James is an impoverished intellectual, alcoholic and bisexual. When his wife left him for another man, and his father soon after died, the family fortune went to his son and his daughter. Both were in their latter teen years, and well along in good schools.

The children had been well trained to excel in their eventual responsibilities.  The divorce between James and his wife affected each child differently.  The daughter sided with her mother, and is estranged from her father. The son is in regular contact with his mother and has willingly taken on the care of his father.

With this in mind, now that I live the role of a grandfather, it caused me to think about that skip-a-generation idea. From my older, wiser perspective, I watch the little ones evolve, develop, and learn.  I see it infinitely more clearly than I ever did with my own children. Then, there was the stress of trying to get it right for the kids, but not really being qualified to know what actually is right.

I propose that institutions be established to raise our children for us, from childhood to parenthood.  That leaves us free to establish ourselves solidly in society, free of the burden and responsibility of children.  Our children propagate when we are older and wiser, and we get to raise the infants, to infuse them with our knowledge, values and experience. At about eight, they go into the institution. Meanwhile, their parents have the same freedom the previous generation had, living, earning, and progressing under a lighter load.

In our home we get to raise our grandchildren all day every weekday, and we’re loving it. It’s tiring, and it’s wonderful. 

This tongue-in-cheek scenario is too cold and inhuman to ever be acceptable. At the same time, in a way, it’s smart and warm.

Ambiguous Ambition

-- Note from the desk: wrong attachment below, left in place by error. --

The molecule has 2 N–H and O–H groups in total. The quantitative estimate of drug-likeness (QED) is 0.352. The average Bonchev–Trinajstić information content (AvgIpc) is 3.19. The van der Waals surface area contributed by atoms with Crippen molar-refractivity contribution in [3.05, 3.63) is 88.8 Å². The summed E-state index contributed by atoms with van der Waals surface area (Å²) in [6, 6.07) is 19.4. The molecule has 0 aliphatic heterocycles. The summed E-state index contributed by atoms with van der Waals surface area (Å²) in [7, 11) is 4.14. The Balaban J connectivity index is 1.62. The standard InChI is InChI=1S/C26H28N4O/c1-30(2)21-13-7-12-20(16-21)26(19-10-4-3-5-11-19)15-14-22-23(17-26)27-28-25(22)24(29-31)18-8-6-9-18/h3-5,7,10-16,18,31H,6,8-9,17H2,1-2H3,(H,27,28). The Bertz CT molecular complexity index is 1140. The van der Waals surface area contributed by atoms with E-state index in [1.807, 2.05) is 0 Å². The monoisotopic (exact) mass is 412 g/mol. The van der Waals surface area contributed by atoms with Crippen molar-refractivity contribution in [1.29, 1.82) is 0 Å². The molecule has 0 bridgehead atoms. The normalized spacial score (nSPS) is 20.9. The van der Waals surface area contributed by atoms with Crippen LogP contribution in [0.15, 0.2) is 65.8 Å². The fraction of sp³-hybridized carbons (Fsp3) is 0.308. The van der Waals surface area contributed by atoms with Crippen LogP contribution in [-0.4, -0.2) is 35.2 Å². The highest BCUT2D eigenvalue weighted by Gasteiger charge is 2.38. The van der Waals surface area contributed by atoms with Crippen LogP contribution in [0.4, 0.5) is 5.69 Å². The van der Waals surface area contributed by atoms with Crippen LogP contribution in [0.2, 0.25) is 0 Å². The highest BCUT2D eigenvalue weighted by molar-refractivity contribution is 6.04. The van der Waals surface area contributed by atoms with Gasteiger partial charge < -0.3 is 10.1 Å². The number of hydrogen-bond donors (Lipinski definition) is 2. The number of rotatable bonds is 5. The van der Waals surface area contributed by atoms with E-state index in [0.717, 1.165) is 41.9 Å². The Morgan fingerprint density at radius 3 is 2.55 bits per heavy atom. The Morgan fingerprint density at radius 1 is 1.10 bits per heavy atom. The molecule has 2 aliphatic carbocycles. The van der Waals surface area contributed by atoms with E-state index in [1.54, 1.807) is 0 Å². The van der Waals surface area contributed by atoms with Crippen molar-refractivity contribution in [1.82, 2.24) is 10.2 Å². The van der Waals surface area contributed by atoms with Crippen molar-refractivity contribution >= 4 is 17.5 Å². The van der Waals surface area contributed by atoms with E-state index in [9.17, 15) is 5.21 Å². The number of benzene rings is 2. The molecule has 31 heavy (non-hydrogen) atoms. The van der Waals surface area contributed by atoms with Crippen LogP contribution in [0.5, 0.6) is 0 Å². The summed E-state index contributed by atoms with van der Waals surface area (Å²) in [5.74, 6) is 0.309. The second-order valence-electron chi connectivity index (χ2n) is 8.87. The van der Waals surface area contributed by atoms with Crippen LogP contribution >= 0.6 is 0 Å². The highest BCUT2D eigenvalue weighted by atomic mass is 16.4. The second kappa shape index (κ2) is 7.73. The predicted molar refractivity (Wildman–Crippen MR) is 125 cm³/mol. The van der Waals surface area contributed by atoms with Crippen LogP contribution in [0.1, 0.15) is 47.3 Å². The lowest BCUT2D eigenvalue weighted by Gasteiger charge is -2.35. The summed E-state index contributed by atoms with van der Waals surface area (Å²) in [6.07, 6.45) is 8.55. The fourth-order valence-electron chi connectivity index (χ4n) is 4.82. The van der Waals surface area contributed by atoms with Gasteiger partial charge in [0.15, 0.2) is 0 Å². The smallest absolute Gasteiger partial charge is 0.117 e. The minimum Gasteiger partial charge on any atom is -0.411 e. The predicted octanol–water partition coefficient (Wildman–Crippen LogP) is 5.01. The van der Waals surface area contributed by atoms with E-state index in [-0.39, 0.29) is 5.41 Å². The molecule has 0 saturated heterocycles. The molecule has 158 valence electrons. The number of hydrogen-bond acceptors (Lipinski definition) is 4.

February 17, 2013 Leave a comment

Ambiguous Ambition

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Phalic Ballet

February 16, 2013 Leave a comment

Phalic Ballet

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February 14, 2013 Leave a comment


The price of pilfering, and that includes supplies, cash, clients, and hours.

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From Childhood to Child-like.

February 14, 2013 Leave a comment

I just realized that the only time I haven’t wasted my life working for a living was in childhood. As soon as you hit school age, you start working.  You have to work at learning, work at socializing, work at being without Mom and Dad.

Then you have to work at higher learning, and higher learning, probably working to earn money at the same time, to pay for the additional learning.  Learning what?  Why, to earn a living. And when you have your document that certifies that you’ve learned, you get a job working at what you’ve learned so you can earn a living.  That goes on for several decades. 

Retirement doesn’t mean work stops, it just gets more pleasant.  Mowing, fence-mending, car-washing, blog writing. I guess I’ll stop all work in the next ten years or so, and become child like.  Less eloquent, less steady on my feet, less competent at most everything, and celibate. Cherish your childhood memories… they are the only time in your life when you’re free, and other people are carrying your load for you.